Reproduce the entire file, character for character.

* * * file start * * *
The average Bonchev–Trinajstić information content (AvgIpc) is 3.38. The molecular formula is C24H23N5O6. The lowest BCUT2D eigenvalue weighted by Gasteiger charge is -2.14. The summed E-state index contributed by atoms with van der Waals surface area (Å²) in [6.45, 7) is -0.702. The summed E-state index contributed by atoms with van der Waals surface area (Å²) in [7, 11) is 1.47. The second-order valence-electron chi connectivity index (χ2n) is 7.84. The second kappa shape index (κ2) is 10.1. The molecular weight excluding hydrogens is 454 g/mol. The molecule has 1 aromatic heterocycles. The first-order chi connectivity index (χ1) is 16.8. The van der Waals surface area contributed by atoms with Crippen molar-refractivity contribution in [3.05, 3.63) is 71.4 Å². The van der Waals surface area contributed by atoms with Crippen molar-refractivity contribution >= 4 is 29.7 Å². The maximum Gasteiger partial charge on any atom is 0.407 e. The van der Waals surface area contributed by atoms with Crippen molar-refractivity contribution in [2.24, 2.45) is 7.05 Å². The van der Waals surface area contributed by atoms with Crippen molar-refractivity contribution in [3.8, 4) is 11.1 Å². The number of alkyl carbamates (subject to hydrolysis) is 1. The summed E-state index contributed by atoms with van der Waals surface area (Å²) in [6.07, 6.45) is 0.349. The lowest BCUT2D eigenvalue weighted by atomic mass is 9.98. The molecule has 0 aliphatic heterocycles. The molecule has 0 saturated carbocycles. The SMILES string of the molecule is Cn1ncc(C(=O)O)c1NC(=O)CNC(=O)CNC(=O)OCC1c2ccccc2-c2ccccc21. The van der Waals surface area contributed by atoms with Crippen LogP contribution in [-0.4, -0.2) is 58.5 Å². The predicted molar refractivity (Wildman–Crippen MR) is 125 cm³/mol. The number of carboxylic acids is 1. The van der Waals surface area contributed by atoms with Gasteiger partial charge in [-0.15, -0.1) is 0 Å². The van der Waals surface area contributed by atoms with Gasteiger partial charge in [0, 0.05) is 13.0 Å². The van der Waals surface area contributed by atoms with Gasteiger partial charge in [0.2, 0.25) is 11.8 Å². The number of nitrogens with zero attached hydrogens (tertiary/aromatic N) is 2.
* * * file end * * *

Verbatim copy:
The average Bonchev–Trinajstić information content (AvgIpc) is 3.38. The molecular formula is C24H23N5O6. The lowest BCUT2D eigenvalue weighted by Gasteiger charge is -2.14. The summed E-state index contributed by atoms with van der Waals surface area (Å²) in [6.45, 7) is -0.702. The summed E-state index contributed by atoms with van der Waals surface area (Å²) in [7, 11) is 1.47. The second-order valence-electron chi connectivity index (χ2n) is 7.84. The second kappa shape index (κ2) is 10.1. The molecular weight excluding hydrogens is 454 g/mol. The molecule has 1 aromatic heterocycles. The first-order chi connectivity index (χ1) is 16.8. The van der Waals surface area contributed by atoms with Crippen molar-refractivity contribution in [3.05, 3.63) is 71.4 Å². The van der Waals surface area contributed by atoms with Crippen molar-refractivity contribution >= 4 is 29.7 Å². The maximum Gasteiger partial charge on any atom is 0.407 e. The van der Waals surface area contributed by atoms with Crippen molar-refractivity contribution in [2.24, 2.45) is 7.05 Å². The van der Waals surface area contributed by atoms with Crippen molar-refractivity contribution in [3.8, 4) is 11.1 Å². The number of alkyl carbamates (subject to hydrolysis) is 1. The summed E-state index contributed by atoms with van der Waals surface area (Å²) in [6.07, 6.45) is 0.349. The lowest BCUT2D eigenvalue weighted by atomic mass is 9.98. The molecule has 0 aliphatic heterocycles. The molecule has 0 saturated carbocycles. The SMILES string of the molecule is Cn1ncc(C(=O)O)c1NC(=O)CNC(=O)CNC(=O)OCC1c2ccccc2-c2ccccc21. The van der Waals surface area contributed by atoms with Crippen LogP contribution in [-0.4, -0.2) is 58.5 Å². The predicted molar refractivity (Wildman–Crippen MR) is 125 cm³/mol. The number of carboxylic acids is 1. The van der Waals surface area contributed by atoms with Gasteiger partial charge in [-0.15, -0.1) is 0 Å². The van der Waals surface area contributed by atoms with Gasteiger partial charge in [0, 0.05) is 13.0 Å². The van der Waals surface area contributed by atoms with Gasteiger partial charge in [0.2, 0.25) is 11.8 Å². The number of nitrogens with zero attached hydrogens (tertiary/aromatic N) is 2.